AMO offers police recommendations

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AMO offers police recommendations

Postby Thomas » Thu Jun 25, 2015 3:44 am

Reacting to high OPP costs, municipalities make 34 suggestions

PARRY SOUND – Thirty-four recommendations for the future of policing were released earlier in April in a report completed by the Association of Municipalities Ontario.

The Association of Municipalities Ontario (AMO) formed a task force compiled of mayors and police board representatives from across the province to explore key questions about policing. Expert interviews were conducted along with a literary review of academic research, and representatives attended the 2015 Summit on the Economics of Policing and Community Safety in Ottawa where there were thorough discussions on specific issues.

The report states that among various symbols with which Canadians identify, one of those is the Ontario Provincial Police, and its history in northern and rural Ontario. The force has been subject to significant growth over the years, in terms of funding for more resources, units, specialized service, more benefits and higher salaries. Due to this growth, Ontarians are now paying the most for policing services over any other province or territory in Canada. The report analyzes two questions: “What does this public expenditure bring to our communities,” and, “what functions and expectations should we have of a police officer in 2015?”

Recommendations and themes

Of the thirty-four recommendations, which fall under four key themes – partnership, productivity, performance, and personnel – three priority recommendations were brought forward:

1. Make changes to the interest arbitration system;

2. Improve the quality of the existing governance and civilian oversight system; and,

3. Make legislation changes to permit the greater transfer of specific functions to civilians or other security providers where appropriate.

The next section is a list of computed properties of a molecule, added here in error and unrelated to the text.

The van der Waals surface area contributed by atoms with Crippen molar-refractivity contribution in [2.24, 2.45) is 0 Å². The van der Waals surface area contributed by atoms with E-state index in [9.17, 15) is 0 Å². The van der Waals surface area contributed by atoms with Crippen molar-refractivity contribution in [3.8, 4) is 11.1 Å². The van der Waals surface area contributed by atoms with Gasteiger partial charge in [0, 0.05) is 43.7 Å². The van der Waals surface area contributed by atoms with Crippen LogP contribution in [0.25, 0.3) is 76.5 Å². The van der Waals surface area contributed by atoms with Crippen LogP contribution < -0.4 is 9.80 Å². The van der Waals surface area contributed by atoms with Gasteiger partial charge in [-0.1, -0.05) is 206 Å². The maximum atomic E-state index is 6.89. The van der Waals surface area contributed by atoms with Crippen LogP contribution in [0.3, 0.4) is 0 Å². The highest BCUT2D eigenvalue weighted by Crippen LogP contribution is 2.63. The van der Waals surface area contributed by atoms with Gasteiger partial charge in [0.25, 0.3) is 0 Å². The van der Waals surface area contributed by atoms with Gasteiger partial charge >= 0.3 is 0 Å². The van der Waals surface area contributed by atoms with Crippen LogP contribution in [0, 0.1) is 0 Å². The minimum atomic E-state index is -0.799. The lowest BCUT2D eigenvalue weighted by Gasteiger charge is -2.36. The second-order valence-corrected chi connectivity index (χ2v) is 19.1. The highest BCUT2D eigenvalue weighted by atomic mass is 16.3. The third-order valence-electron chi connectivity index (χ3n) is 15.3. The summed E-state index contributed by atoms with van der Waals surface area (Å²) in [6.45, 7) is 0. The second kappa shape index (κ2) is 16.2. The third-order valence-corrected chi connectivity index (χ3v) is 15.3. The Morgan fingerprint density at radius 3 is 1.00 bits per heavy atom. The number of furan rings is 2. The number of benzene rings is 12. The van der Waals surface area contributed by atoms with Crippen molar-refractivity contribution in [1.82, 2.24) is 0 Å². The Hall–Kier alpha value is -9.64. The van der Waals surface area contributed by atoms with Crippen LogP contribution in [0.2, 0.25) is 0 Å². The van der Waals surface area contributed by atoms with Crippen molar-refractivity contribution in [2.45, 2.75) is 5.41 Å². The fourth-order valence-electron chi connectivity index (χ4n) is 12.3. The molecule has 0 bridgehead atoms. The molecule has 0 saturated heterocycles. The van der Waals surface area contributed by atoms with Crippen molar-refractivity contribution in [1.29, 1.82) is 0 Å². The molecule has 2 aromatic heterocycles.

One recommendation in the report under the partnership theme was that governance responsibilities for all forces should include goals, priorities, and measurement of outputs and outcomes. The issue was highlighted locally at a June 1 regular meeting of Seguin Township council where consultant Michael Mitchell explained to council that it is difficult to compare current service of the OPP to what a municipal force would offer. This is due to the fact that the OPP does not share a lot of information, including staffing hours, the number of hours of service that a municipality receives, minimum staff and response times. The report cites a study conducted by Stephen Goudge and others last year which notes that data quality and availability are limited in Canada in regards to police organizations.

To address this issue, the AMO report provides a recommendation under the performance theme, to adopt modernized output and outcome metrics to measure police performance across the province.

An underlying recommendation throughout the entirety of the report was providing greater support for addressing mental health issues at the community level.


The report also outlined some of the history of the OPP, its governing legislation, as well as historic crime rates. The report states that historically, Canada has become accustomed to addressing higher crime levels by increasing resources to fight crime; however, a glass ceiling has been reached, as further investments are simply not sustainable. The annual Crime Severity Index outlines that Ontario scores the lowest of any province or territory with a decrease of 34 per cent in crime and a 27 per cent decrease in violent crimes since 2003.